We can’t any longer tolerate any more excuses. Regardless if the Democratic left is in the majority or the minority they seem to have the power in the elected branches of government. They have the power in other areas of government no matter what. We can learn one thing from Bible Believing Christians when they start a new denomination when breaking away from a bigger one. They break away because the establishment in the old denomination they are breaking away from does not repent of their apostasy (while claiming new truths). They try and they try, but like the American Gladiator event Pyramid they just knock you down to the bottom time and again. The only thing you can do is to let them go their way and let the denomination implode as they try to prevent themselves from being corrupted. It proves Jesus that you can’t put new wine into old sheepskins. We must do the same thing and try to build a new political party that can replace the Republican Party. The Grand Old Party is not what it used to be.
Mr. President, you made a choice and that choice was to sign the bill and take what you can get. Conservatives like myself, Steve Deace and Mark Levin, would call this a betrayal of conservatism. Either you are naive and/or a fool about politics, or a true charlatan, or something in between. All I can say to you is only “proved” that Benjamin Wilhelm and David Leach correct, and it will show in this midterm election. You screwed the pooch just as the Republican Party elite has done many times before, and the Democrats wildest dreams are coming true. Your likely impeachment, single-party rule, making America a new Soviet Union or some kind of socialist experiment, and the Democrats desire to become Demi-Gods.
Your own words you said on TV so many times are coming back right at you like a boomerang…”You’re Fired.”
Is Operation Choke Point making a comeback in GOP-controlled Washington?
In 2013, Barack Obama and Erik Holder launched Operation Choke Point (OCP), an initiative that gave the government power to use banks and financial institutions to track down companies suspected of illegal activities.
Like just about everything else Obama did, OCP violated our Constitutional rights—in this case the Fourth Amendment’s protection against unreasonable search and seizure. However, the community organizer also used OCP as a back-door method to dismantle the Second Amendment by using banks to shut down “risky” gun dealers by denying them bank services. In 2015, a gun store in Hawkins, WI, was driven out of business when their bank closed their account simply because they sold guns and ammo.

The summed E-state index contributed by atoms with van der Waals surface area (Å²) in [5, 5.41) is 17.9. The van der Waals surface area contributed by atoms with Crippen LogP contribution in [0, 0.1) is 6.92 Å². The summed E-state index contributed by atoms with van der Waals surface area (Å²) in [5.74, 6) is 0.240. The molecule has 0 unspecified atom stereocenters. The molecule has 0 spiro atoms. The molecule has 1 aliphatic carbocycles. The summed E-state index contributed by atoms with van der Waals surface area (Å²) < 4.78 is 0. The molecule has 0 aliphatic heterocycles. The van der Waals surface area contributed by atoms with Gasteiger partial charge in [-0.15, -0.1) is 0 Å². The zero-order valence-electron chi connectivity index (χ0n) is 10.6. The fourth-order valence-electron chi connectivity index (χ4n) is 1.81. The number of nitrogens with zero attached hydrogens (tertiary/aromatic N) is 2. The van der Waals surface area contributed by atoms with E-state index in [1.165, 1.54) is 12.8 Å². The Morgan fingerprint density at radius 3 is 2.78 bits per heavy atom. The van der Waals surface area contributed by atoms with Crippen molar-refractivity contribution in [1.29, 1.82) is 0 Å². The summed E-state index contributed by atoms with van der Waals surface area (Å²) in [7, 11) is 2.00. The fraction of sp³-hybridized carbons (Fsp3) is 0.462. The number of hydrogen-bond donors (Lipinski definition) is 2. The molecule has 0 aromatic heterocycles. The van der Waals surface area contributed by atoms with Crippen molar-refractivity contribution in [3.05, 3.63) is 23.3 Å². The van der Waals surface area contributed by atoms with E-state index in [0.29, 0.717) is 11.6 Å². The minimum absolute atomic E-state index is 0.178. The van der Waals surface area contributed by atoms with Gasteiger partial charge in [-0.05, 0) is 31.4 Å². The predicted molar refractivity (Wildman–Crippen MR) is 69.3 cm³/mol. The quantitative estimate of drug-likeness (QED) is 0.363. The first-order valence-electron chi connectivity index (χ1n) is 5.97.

Obama’s dictatorial use of OCP eventually led to the Financial Institution Customer Protection Act (FICPA) in 2016. Co-sponsored by Sens. Ted Cruz and Mike Lee, the bill was designed to prevent the government from using banking services to target firearms businesses for doing nothing more than exercising their Constitutional rights.
But all of this transpired before the high school shooting in Parkland, FL. Since that tragedy, there’s been a new willingness by Trump and the GOP to abandon liberty in the name of safety. Gone is the commitment to protect the Constitution. Instead, a Dianne Feinstein-friendly approach to chipping away at the Second Amendment has taken its place.
Already on record as being in favor of denying due process rights in order to seize our guns, Trump has joined hands with Republicrats, Trumplicans, and Democrats—sorry if that was being redundant—to advance a host of anti-Second Amendment schemes.
One such scheme is a proposal known as “Fix NICS.” Though supposedly an improvement to background checks, this bill is so flawed that it would give government the power to seize guns simply for having unpaid parking tickets. Bad news, right? That’s not the worst of it. Fix NICS is part of the new Omnibus bill to finance the government for the rest of the year.
Since we’re talking about gun control and finances once again, it looks like Operation Choke Point could be on the way back. Citigroup announced yesterday that they will cease doing business with firearms dealers unless they adopt a host of anti-gun proposals, such as not selling guns to anyone under 21.
According to Citigroup’s head of global public affairs, Ed Skyler, this new policy isn’t intended to “rid the world of firearms.” However, it should be noted that Skyler served under former New York City Mayor Michael Bloomberg for eight years. As you’re probably aware, Bloomberg is the founder of Everytown for Gun Safety, a major player in the anti-Second Amendment movement.
Will Trump and the GOP keep OCP from making a return? Will they stop people like Bloomberg? Or will they cave to anti-gun hysteria and welcome them into their Constitution-killing fold. Based on recent history, the answer to these questions aren’t looking too good.
Originally posted on The Strident Conservative.
David Leach is the owner of The Strident Conservative. His daily radio commentary is nationally syndicated with Salem Radio Network and can be heard on stations across America.